A NEW FILM has brought mayhem to India's cinemas. One of Banyan's colleagues watched it in the southern city of Chennai and could barely hear the dialogue for all the hooting, whistling and dancing in the aisles. 

Outside the hall, fans poured milk over giant cutouts of its lead actor. In Mumbai they arrived with brass bands and banners. Shows start as early as 7.30 am and as late as 11.55 pm. It's a non-stop party.

The film in question is ''Jawan'' [ ''Soldier'' ], which came out on September 7th and raked in 2.87 billion rupees [ $ 34.6 million ] on its first weekend, breaking records for India's highest-grossing opening. Its secret?

It married the financial firepower and appeal of Bollywood, as the Hindi language film industry based in Mumbai is known,  ith the storytelling nous and stylised action of Tamil -language film industry in Chennai.

This alchemy has united the movie going public.

India's north and south are divided along economic and political lines : the south is richer and more stable, while much of the north remains poor and ridden with caste and religious conflict.

The divisions that elicit the greatest passion revolve around social issues. The five states that make up the south are culturally distinct.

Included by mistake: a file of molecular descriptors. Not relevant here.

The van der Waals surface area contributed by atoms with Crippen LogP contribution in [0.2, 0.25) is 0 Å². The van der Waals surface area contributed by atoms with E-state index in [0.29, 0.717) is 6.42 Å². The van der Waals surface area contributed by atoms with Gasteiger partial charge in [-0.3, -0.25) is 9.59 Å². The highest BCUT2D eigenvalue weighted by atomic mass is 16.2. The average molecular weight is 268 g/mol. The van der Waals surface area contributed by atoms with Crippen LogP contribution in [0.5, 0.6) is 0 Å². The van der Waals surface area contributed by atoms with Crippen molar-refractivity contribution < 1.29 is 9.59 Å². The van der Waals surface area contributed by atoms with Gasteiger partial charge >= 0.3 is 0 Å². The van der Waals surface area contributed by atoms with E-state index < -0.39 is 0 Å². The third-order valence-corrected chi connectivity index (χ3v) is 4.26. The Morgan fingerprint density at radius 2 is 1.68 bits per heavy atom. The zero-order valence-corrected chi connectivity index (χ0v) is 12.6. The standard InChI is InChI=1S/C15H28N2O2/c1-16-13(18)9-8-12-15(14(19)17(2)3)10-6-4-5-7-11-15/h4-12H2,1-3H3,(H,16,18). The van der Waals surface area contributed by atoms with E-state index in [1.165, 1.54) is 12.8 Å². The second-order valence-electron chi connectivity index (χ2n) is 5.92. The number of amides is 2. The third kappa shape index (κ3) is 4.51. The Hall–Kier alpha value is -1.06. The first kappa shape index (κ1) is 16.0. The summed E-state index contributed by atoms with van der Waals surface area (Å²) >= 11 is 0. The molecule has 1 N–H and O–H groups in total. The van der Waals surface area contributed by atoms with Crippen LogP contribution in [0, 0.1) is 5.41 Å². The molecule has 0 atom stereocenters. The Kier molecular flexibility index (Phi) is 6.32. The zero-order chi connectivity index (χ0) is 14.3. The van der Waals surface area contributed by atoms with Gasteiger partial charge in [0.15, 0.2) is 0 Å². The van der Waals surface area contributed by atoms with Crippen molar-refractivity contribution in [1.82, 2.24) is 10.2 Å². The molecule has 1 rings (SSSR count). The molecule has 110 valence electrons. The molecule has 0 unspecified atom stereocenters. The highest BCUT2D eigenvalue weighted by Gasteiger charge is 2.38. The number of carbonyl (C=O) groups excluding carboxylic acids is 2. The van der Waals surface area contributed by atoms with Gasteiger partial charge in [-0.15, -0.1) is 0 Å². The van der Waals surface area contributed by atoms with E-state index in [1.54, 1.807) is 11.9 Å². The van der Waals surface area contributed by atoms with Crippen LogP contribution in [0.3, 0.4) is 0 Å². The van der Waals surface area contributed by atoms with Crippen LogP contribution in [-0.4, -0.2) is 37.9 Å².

Their Dravidian languages are of a different family from the Indo-European ones in the north. Their lingua Franca is English, not Hindi. At mealtimes their plates are piled high with rice rather than roti.

Vegetarianism is rare. The south has long resisted assimilation by northern rulers.

''Jawan'' is a good example. Its lead actor Shah Rukh Khan [ popularly known as SRK], is India's biggest star and loved across the country.

It is also nakedly political. '' Jawan delves into some of the most urgent issues facing India today, including distressed farmers, inadequate public health-care, environmental degradation and crony capitalism.

There are references to recent news stories, from oxygen shortages in public hospitals to massive loan waivers given by state banks to influential businesses.

The film's most famous line. '' Before you lay a finger on the son, speak with the father," alludes to the arrest without bail of SRK's own son on trumped-up drug charges two years ago.

Towards the end of the film, SRK [or, nominally his character] delivers an impassioned, three minute monologue directly into the camera, asking citizens to use their votes in upcoming elections to demand better public services from a government that has been in power for a decade.

VOTE for Education, Health and Jobs, he says, not on the basis of religion, cast or fear. In a country divided not just along lines of north and south but also on religion and politics, this makes the film's pan-Indian success all the more remarkable.

Or as the HINDU, a national daily put it, '' One nation, one emotion, one Shah Rukh Khan''.

The World Students Society thanks Banyan, The Economist.


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